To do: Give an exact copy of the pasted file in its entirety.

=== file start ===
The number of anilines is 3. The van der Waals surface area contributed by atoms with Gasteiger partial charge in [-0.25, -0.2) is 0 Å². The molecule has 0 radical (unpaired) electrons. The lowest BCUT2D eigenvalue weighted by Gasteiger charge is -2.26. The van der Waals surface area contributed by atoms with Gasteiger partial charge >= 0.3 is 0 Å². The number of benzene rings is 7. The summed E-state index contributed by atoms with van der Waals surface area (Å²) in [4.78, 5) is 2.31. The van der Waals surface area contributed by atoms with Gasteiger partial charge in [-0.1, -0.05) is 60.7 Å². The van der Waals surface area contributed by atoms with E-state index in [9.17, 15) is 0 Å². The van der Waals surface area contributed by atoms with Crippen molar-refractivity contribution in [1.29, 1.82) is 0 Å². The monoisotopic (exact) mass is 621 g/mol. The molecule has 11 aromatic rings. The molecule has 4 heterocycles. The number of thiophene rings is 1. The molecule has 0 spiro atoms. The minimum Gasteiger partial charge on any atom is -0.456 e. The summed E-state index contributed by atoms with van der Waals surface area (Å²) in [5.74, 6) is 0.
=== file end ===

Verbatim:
The number of anilines is 3. The van der Waals surface area contributed by atoms with Gasteiger partial charge in [-0.25, -0.2) is 0 Å². The molecule has 0 radical (unpaired) electrons. The lowest BCUT2D eigenvalue weighted by Gasteiger charge is -2.26. The van der Waals surface area contributed by atoms with Gasteiger partial charge >= 0.3 is 0 Å². The number of benzene rings is 7. The summed E-state index contributed by atoms with van der Waals surface area (Å²) in [4.78, 5) is 2.31. The van der Waals surface area contributed by atoms with Gasteiger partial charge in [-0.1, -0.05) is 60.7 Å². The van der Waals surface area contributed by atoms with E-state index in [9.17, 15) is 0 Å². The van der Waals surface area contributed by atoms with Crippen molar-refractivity contribution in [1.29, 1.82) is 0 Å². The monoisotopic (exact) mass is 621 g/mol. The molecule has 11 aromatic rings. The molecule has 4 heterocycles. The number of thiophene rings is 1. The molecule has 0 spiro atoms. The minimum Gasteiger partial charge on any atom is -0.456 e. The summed E-state index contributed by atoms with van der Waals surface area (Å²) in [5.74, 6) is 0.